August 20, 2012 | 1:20 pm
Professor Yagil Levy of the Open University in Israel discusses the Charedi draft, and an alternative direction on Iran.
You have claimed that the religious community has a growing amount of influence in the Israeli military - why is this a negative thing? Does it impair the army’s operational capabilities, and in what ways?
There is nothing wrong in the growing presence of religious soldiers in the IDF. The problem is with the attempts of the soldiers’ leadership to impair the military’s autonomy in several areas, such as: exclusion of women from many roles in field units, the expansion of the role of military chaplains - from the traditional role of providing religious services to the religious socialization of secular soldiers, and many instances in which religious solders refused, or threatened to refuse, to carry out orders to evacuate settlements in the West Bank.
Given the disproportionate number of national religious soldiers in combat units, and your claims of growing religious influence on the military ethos, how do you propose that the IDF separates religion from its culture?
The IDF should retain its universalist ethos, rather than adopting a religious format. As part of this, the IDF should limit the space of freedom of religious’ enlistees to invoke their religious beliefs to avoid missions or service with women. Crucial in this regard is to distance rabbis from any influence within the military. On chain of command should govern the military.
Is it worth drafting Charedi men? What benefits would the army gain from doing so, and how would they integrate into an entirely different world to the one they are used to?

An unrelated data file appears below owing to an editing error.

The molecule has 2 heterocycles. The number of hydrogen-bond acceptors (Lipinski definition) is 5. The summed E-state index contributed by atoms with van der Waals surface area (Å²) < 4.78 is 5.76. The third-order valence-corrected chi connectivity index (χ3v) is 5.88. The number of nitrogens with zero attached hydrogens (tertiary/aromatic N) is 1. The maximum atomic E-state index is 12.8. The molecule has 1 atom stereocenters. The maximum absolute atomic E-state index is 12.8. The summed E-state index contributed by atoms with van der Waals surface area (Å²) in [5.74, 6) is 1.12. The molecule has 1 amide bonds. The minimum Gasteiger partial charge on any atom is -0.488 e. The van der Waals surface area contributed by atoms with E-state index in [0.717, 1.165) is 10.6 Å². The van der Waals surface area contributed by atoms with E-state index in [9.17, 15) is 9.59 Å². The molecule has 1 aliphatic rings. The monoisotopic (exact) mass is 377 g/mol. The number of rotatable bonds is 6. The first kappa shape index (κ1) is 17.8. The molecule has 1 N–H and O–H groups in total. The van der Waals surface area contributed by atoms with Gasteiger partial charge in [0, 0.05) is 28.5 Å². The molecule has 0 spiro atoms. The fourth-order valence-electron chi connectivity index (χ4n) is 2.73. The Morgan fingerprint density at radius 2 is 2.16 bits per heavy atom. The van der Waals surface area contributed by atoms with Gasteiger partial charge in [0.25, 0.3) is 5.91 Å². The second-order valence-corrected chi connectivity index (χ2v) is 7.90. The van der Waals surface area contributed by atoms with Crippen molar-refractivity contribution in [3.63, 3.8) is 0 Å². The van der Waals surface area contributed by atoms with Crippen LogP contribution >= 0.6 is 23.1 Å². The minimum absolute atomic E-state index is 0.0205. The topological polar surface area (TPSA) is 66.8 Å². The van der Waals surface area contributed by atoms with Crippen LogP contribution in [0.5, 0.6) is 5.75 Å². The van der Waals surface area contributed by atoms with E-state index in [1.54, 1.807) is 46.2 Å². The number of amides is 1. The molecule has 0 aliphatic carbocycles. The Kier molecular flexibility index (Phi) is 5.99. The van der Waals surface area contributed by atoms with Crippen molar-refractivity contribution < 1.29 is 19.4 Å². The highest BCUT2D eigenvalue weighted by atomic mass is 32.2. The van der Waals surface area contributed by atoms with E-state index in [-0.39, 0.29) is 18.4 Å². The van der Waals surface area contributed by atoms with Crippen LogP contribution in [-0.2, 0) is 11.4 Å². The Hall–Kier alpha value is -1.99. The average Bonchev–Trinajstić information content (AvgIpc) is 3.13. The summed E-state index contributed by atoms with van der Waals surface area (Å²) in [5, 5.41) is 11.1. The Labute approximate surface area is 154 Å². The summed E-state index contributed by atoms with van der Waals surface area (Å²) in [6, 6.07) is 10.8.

Drafting Charedim is necessary in limited numbers. However, from the IDF’s perspective, their draft (to the military or alternative civil service) is needed to legitimize the entire draft system by imposing an equal burden. In other words, the Charedim’s service is necessary to justify the conscription of those whose service the IDF really needs. Furthermore, Charedim’s service will inevitably increase cultural tensions within the ranks and increase exclusion of women.
The concept of national service is not welcomed by ultra-Orthodox leadership, but are there some - perhaps younger members of that community - who would embrace national service? After all, the IDF does offer the opportunity to combine Torah study and military service.
It is possible to craft a compromise between the secular politicians and the Charedi leadership over the gradual and limited integration of Charedim in the military. Nevertheless, the main challenge is to integrate this group into the labor market, and therefore to ease the restrictions of military service which today prevent the Charedim from going to work because of the “torato omanuto” [one for whom Torah study is his primary occupation] arrangement.
“Draft-dodging” is a phenomenon that occurs across all areas of Israeli society, not just among the ultra-Orthodox, wouldn’t changing the IDF into a professional army, with enlistment only by those who wish to join, solve this problem?
Abolition of the draft may solve the legitimation problem entailed in unequal distribution of the military burden but create new ones. A professional army is largely staffed by soldiers from lower classes and nationalist groups; in other words, a professional army is a more conservative one and it is less likely that antiwar protest will spring from the ranks. Furthermore, if the deployment of the army is controversial, the government may fill the ranks by offering financial rewards to potential enlistees rather than by attempting to legitimize the policy.
You wrote recently that Israel could end its threats of attacking Iran, and instead re-launch a peace initiative with the Palestinians, based on the Saudi Initiative. How would this solve the threat of a nuclear Iran?
My proposal was to offer a broad equation: to promote a peaceful agenda with the Arabs in line with the neglected Saudi peace initiative together with encouraging the negotiations with Iran to reach a compromise on the nuclear issue. This expanded equation may push Iran to justify its abandonment of its nuclear program by presenting Israel’s flexibility and the gains for the Palestinians and Syrians that this flexibility breeds as a result of Iran’s maneuvers.
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